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Beer Can Boat - Postcard

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Postcard - Beer Can Boat

Every year vessels of all shapes and sizes are created from empty beer cans for the annual Darwin Beer Can Regatta. Despite their builders' best efforts, not all of them float. This four-oared boat was designed by Lutz Frankenfeld, founder of the first Beer Can Regatta in Darwin in 1974. It is built from more than 2000 beer cans donated by the local yacht club. The cans are taped together end-to-end to keep water out of the pop-top holes.

Frankenfeld used a combination of Victoria Bitter and XXXX Bitter cans to pattern the boat in the Australian colours of green and gold. The Viking long boat bow, Galleon stern and Southeast Asian lateen sail reflect the multiculturalism of the Australian community, while the figurehead acknowledges the regatta's sponsor, the Lions Club. In regatta competition, decoration earns as many points as buoyancy and speed.

Darwin's Beer Can Regatta is a major tourist attraction in the Northern Territory. Each year crowds gather to cheer as the most outrageous and ingenious boats made from aluminium cans sink or swim in Darwin Harbour.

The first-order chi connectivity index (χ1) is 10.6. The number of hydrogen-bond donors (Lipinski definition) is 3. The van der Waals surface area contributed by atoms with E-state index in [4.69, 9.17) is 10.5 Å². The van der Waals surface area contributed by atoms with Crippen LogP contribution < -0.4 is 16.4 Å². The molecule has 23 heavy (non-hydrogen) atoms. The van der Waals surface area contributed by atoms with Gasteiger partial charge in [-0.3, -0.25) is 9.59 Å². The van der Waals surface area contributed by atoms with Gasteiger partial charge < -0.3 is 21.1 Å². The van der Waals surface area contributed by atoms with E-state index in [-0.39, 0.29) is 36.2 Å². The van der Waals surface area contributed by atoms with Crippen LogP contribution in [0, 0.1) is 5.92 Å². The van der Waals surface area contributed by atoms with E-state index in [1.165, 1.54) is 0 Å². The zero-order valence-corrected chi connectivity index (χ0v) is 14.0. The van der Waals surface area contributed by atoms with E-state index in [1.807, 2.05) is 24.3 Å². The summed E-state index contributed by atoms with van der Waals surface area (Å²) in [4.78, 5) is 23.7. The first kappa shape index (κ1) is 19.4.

The regatta was first held on the June Queens Birthday weekend and its aim was 'to put Darwin on the tourist map' and to help clean up the litter of cans through the city. To Darwin's surprise the novelty event attracted worldwide attention in the 1970s and '80s. But in the sober 1990s civic leaders, keen to reinvent Darwin's image from a hard-drinking tourist haven, renamed the regatta 'On the Beach'. All vessels are made and raced according to strict rules. The event is promoted and sponsored by local business and community groups, from Apex to the armed forces, and from schools to supermarkets.

Image from National Maritime Collection: 00030935 

Postcard Size: 10.2 x 14.4 cm